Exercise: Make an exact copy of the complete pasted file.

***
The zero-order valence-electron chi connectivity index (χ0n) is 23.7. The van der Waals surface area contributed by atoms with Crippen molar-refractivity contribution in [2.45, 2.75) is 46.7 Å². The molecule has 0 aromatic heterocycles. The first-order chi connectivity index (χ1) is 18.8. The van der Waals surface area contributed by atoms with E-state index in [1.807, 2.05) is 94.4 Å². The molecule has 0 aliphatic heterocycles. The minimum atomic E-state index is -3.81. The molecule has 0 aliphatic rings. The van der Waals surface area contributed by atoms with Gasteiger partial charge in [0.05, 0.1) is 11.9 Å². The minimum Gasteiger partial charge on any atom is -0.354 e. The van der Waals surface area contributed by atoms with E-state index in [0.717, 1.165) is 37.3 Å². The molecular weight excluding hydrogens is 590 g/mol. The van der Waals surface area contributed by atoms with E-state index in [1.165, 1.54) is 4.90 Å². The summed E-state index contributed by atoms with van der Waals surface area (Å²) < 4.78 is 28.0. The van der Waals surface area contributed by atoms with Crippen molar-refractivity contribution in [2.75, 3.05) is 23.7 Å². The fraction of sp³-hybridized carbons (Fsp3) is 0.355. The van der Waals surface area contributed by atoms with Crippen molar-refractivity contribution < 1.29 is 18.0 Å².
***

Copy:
The zero-order valence-electron chi connectivity index (χ0n) is 23.7. The van der Waals surface area contributed by atoms with Crippen molar-refractivity contribution in [2.45, 2.75) is 46.7 Å². The molecule has 0 aromatic heterocycles. The first-order chi connectivity index (χ1) is 18.8. The van der Waals surface area contributed by atoms with E-state index in [1.807, 2.05) is 94.4 Å². The molecule has 0 aliphatic heterocycles. The minimum atomic E-state index is -3.81. The molecule has 0 aliphatic rings. The van der Waals surface area contributed by atoms with Gasteiger partial charge in [0.05, 0.1) is 11.9 Å². The minimum Gasteiger partial charge on any atom is -0.354 e. The van der Waals surface area contributed by atoms with E-state index in [0.717, 1.165) is 37.3 Å². The molecular weight excluding hydrogens is 590 g/mol. The van der Waals surface area contributed by atoms with E-state index in [1.165, 1.54) is 4.90 Å². The summed E-state index contributed by atoms with van der Waals surface area (Å²) < 4.78 is 28.0. The van der Waals surface area contributed by atoms with Crippen molar-refractivity contribution in [2.75, 3.05) is 23.7 Å². The fraction of sp³-hybridized carbons (Fsp3) is 0.355. The van der Waals surface area contributed by atoms with Crippen molar-refractivity contribution < 1.29 is 18.0 Å².